Labour has announced it is signing up to Facebook's new transparency rules and will have the cost of its big election promises independently verified.
"I don't want New Zealand to fall into the trap of the negative fake news style campaigns that have taken place overseas in recent years," Labour leader Jacinda Ardern said from Martinborough today.
"Facebook has introduced authorisation and transparency measures to make elections overseas fairer and the Labour Party will voluntarily adopt these measures here.
"It means voters can see who is behind paid advertising online, how much they are spending and who they are targeting. The measures help avoid anonymous fake news style ads."
The Green Party signed up to the transparency rules last October and at the time Labour refused to unless National also was on board, reported Stuff. However, today Ms Ardern said that "has never been my perspective" around following other political parties.
Green Party co-leader Marama Davidson said that it was "critical that we do all we can to protect New Zealand’s healthy democracy from this sort of toxic campaigning".
Ms Ardern said today that Labour is "absolutely committed to this".
"If an ad appears in your Facebook feed you should know who it's from and why you were targeted," the Prime Minister said.
"These rules are compulsory in the US, UK, Canada and the EU amongst others, but not here. We think it's the right thing to do to voluntarily adopt them anyway and set a clean tone for the election."
Ms Ardern said she would guarantee the cost of large-scale promises from her party would be independently verified, "so voters can be sure of what they are voting for".
National Party Leader Simon Bridges told media today that signing up for the new rules was "under consideration" by his party, but said he remains confident that their advertisements on the platform have been fair.
"We stand by all our advertisements - they are factually correct and have been shown to be so, Mr Bridges said.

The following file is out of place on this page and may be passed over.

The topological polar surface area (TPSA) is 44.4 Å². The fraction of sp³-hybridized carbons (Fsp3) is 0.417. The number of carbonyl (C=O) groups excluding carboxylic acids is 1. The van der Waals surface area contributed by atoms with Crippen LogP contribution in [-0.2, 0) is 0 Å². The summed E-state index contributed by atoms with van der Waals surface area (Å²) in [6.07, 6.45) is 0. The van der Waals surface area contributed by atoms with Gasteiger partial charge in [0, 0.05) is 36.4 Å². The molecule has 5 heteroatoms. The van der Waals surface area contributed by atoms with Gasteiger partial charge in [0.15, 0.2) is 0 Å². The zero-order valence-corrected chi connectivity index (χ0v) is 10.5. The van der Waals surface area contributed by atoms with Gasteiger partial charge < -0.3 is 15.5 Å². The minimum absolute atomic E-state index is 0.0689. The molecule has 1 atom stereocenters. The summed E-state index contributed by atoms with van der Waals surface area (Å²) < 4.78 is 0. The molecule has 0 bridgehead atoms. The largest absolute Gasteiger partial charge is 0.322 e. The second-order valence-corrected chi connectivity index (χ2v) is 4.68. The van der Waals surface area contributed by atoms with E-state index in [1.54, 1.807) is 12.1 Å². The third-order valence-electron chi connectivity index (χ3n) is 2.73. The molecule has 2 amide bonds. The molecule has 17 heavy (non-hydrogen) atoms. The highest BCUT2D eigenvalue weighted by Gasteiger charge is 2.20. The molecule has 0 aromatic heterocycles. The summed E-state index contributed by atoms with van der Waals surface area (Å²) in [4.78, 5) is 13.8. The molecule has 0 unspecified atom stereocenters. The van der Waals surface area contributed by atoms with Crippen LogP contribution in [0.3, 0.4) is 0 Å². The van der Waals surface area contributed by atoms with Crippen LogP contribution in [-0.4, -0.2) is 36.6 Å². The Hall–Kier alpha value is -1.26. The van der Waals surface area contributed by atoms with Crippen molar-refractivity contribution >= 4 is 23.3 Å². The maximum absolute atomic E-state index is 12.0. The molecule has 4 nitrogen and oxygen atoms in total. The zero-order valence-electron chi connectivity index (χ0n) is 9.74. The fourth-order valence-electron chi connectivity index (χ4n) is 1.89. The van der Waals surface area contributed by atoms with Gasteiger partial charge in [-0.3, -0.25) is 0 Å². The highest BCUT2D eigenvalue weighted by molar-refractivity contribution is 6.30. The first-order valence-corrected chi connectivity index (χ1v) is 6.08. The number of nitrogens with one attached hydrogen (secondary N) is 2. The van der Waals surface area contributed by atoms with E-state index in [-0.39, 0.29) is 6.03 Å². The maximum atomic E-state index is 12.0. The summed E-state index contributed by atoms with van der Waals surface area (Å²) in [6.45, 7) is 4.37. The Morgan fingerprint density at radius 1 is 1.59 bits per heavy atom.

Mr Bridges labelled the Labour and Green parties signing up as "virtue signalling", saying "there's not a lot of substance behind it".
"We've got our ads, we've got an advertising standard process, we know the facts we put in them are right."
The Government proposed last August to develop an independent Parliament Budget Office to monitor Government spending and cost political party policies.
However, it was only on track to be operational from mid-2021 – after this year's election.
"Have policy costings independently verified improves the quality of information voters have about policies and ensures better policy," Ms Ardern said.
In December, a review launched by the Justice Committee recommended prohibiting foreigners from advertising on social media to influence a New Zealand election outcome and implementing constraints and legal obligations on social media platforms.
It comes as Ms Ardern pledged Labour would run "a positive campaign, a factual campaign, a robust campaign" in this year's general election.
National's Simon Bridges today criticised the Government, saying benefit numbers were "spiralling out of control".
Latest benefit figures show that in December 2019, 147,464 people were receiving the Jobseeker Support benefit, compared to just over 134,000 the year before – a 10 per cent increase.
The figures come amid a low unemployment rate of 4.2 per cent.